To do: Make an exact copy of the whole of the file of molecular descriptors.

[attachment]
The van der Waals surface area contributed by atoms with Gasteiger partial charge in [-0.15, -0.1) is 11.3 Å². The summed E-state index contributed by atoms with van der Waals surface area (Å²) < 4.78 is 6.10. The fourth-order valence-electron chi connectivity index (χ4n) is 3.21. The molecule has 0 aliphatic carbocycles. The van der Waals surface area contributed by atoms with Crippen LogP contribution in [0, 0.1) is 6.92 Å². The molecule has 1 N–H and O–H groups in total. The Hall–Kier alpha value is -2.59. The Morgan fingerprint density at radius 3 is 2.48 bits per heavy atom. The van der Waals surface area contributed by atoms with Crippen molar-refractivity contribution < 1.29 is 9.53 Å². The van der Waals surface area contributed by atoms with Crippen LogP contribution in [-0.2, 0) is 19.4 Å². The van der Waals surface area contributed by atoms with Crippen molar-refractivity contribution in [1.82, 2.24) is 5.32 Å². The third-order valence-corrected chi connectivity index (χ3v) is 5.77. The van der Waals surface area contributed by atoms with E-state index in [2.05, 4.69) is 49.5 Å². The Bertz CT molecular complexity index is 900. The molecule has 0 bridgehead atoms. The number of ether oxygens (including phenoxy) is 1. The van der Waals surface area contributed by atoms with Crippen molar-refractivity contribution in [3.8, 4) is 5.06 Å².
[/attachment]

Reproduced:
The van der Waals surface area contributed by atoms with Gasteiger partial charge in [-0.15, -0.1) is 11.3 Å². The summed E-state index contributed by atoms with van der Waals surface area (Å²) < 4.78 is 6.10. The fourth-order valence-electron chi connectivity index (χ4n) is 3.21. The molecule has 0 aliphatic carbocycles. The van der Waals surface area contributed by atoms with Crippen LogP contribution in [0, 0.1) is 6.92 Å². The molecule has 1 N–H and O–H groups in total. The Hall–Kier alpha value is -2.59. The Morgan fingerprint density at radius 3 is 2.48 bits per heavy atom. The van der Waals surface area contributed by atoms with Crippen molar-refractivity contribution < 1.29 is 9.53 Å². The van der Waals surface area contributed by atoms with Crippen LogP contribution in [-0.2, 0) is 19.4 Å². The van der Waals surface area contributed by atoms with Crippen molar-refractivity contribution in [1.82, 2.24) is 5.32 Å². The third-order valence-corrected chi connectivity index (χ3v) is 5.77. The van der Waals surface area contributed by atoms with E-state index in [2.05, 4.69) is 49.5 Å². The Bertz CT molecular complexity index is 900. The molecule has 0 bridgehead atoms. The number of ether oxygens (including phenoxy) is 1. The van der Waals surface area contributed by atoms with Crippen molar-refractivity contribution in [3.8, 4) is 5.06 Å².